Mississippi’s gubernatorial race next week could be surprisingly competitive as Democratic challenger Brandon Presley seeks to unseat Republican Gov. Tate Reeves in the deep-red state.
Despite Mississippi’s status as a conservative stronghold, Democrats see an opportunity to flip the governor’s mansion, pointing to Reeves’s relatively low approval ratings and concerns about a long-running welfare scandal in the state as he seeks his second term as governor.
But the nonpartisan election handicapper Cook Political Report shifted its assessment of the gubernatorial race last week from “likely” to “lean” Republican.
Reeves “still has the edge,” analyst Jessica Taylor wrote for Cook Political Report, but Presley’s “unusually strong challenger” status has made the race “a competitive fight with added intrigue.”
A number of factors and recent system changes in the Magnolia State “could create a unique constellation of opportunity” for Presley — the state’s northern-district public service commissioner and the distant cousin of Tupelo-born artist Elvis Presley — in next week’s off-year election, said Carrie Archie Russell, a principal senior lecturer and an expert on Southern politics at Vanderbilt University.
Back in 2020, Mississippi voters repealed a requirement that a candidate for governor or other statewide office receive both the majority vote and the majority of the state’s electoral vote to win, a Jim Crow-era, Electoral College-esque system that advocates said diluted Black voting power.
And earlier this year, a court struck down a long-standing law that imposed a lifetime voting ban for people convicted of certain felonies, which was estimated to impact more than 10 percent of the state’s voting-age population, according to The Sentencing Project. The case is now under appeal, according to Mississippi Today.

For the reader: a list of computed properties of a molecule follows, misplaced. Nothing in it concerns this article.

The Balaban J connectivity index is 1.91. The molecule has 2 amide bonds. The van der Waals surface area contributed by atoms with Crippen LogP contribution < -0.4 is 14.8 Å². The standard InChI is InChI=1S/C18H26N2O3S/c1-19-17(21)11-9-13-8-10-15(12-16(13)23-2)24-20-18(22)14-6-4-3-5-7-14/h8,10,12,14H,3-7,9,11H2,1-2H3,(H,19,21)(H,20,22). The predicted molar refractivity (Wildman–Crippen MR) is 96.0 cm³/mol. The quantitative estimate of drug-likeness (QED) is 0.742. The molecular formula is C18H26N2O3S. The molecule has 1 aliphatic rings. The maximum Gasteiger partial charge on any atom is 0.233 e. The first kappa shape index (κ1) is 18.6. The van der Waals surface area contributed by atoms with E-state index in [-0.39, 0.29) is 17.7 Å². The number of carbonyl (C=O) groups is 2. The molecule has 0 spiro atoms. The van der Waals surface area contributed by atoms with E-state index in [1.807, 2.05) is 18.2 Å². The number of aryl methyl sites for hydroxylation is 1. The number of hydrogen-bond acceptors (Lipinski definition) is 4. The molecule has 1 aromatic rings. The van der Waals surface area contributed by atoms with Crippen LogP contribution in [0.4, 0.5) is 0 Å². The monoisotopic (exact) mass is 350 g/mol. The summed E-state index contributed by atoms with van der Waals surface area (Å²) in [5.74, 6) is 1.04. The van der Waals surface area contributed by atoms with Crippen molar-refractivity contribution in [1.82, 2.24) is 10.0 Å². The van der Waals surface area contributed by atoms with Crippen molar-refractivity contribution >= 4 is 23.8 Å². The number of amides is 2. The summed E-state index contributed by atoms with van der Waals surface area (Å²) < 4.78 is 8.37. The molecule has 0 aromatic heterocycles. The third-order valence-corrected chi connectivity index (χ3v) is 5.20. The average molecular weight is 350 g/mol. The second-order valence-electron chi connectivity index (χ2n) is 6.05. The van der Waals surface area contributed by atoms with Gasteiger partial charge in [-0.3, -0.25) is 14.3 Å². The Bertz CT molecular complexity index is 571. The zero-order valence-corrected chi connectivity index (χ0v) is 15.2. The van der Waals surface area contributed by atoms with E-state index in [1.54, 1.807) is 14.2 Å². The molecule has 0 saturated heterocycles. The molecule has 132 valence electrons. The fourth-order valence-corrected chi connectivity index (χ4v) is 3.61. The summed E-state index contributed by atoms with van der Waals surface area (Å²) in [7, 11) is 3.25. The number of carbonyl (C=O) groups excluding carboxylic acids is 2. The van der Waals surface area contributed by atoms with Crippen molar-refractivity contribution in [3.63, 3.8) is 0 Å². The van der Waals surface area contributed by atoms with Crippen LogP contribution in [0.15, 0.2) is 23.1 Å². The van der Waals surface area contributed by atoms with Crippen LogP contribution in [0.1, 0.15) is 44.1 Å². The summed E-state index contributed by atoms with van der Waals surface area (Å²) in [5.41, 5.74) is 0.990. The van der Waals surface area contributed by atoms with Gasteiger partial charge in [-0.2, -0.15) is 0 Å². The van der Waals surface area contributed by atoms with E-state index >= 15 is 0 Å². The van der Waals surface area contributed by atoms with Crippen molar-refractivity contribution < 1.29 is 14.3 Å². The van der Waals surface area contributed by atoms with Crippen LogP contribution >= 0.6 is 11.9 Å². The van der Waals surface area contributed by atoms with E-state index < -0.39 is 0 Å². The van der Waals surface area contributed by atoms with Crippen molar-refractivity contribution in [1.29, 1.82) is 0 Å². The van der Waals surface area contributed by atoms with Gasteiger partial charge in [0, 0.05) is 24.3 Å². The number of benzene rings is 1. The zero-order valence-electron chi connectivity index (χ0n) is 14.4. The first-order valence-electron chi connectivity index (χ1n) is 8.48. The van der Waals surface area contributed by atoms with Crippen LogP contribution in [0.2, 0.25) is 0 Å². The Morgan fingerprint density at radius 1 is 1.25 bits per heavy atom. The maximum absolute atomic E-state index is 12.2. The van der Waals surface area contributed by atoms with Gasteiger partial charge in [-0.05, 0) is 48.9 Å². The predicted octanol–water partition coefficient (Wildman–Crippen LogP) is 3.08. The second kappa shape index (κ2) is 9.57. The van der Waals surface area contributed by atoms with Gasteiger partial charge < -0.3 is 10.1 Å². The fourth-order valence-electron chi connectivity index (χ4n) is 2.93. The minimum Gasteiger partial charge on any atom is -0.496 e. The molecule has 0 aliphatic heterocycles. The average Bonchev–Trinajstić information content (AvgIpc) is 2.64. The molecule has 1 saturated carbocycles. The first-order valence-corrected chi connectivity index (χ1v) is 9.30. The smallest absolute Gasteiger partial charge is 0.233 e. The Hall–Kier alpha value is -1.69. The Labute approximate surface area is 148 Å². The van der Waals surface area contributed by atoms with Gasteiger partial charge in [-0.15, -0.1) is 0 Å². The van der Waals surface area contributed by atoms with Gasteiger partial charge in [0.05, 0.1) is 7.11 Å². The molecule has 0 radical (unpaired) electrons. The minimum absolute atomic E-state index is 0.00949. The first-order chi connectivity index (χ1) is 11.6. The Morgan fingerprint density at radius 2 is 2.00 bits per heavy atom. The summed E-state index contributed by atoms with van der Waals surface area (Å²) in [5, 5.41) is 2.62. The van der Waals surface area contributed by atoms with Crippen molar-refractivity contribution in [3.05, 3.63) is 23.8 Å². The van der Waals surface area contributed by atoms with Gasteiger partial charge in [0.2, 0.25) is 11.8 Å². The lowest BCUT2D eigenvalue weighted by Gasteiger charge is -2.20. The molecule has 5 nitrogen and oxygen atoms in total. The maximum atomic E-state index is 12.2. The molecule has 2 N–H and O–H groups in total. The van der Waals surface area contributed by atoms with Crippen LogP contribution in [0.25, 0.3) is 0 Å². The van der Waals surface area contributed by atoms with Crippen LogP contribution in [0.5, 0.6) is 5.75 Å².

Given these changes, “Mississippi voters could feel emboldened to show up and participate in a way that was more like a pipe dream in the past,” Russell said. Coupled with Reeves’s popularity struggles, she predicts there could be an avenue for the Democrat to be particularly competitive.
“You can see why pundits and candidates who had taken for granted the fact that Mississippi would remain a ruby-red bastion at all levels of government forever might have to take a deep breath,” Russell said.
A new poll from the Democratic-leaning firm Public Policy Polling, released last week by the DGA, showed Presley and Reeves neck and neck, with 45 percent support for the Democrat and 46 percent for the Republican incumbent in a head-to-head match-up.
The pollster labeled it a “highly competitive” contest with 10 percent of voters still undecided.
Presley notably outraised Reeves heading into November’s election, according to reports on filings from the third fundraising quarter, though the incumbent has more left to spend.
In 2019, Reeves, who served as lieutenant governor, bested Democrat Jim Hood, then the state’s attorney general, to fill the seat left empty by his term-limited Republican predecessor.
A Democrat hasn’t held the governorship in Mississippi for 20 years, but Hood notably lost by just 5 points in that race.
“I think that Mississippi is an inflection point for a number of people … and I think the inflection point is a recognition of: The state can’t continue on the path that it is. So we got to do something different,” said Jackson-based Democratic strategist Pam Shaw.
“In Mississippi, we don’t always recognize how close races are. What do I mean? Jim Hood lost four years ago by less than 45,000 votes,” Shaw said, pointing to Reeves’s narrow win in 2019. “Any place else, that would’ve been considered close. In Mississippi, that wasn’t considered close.”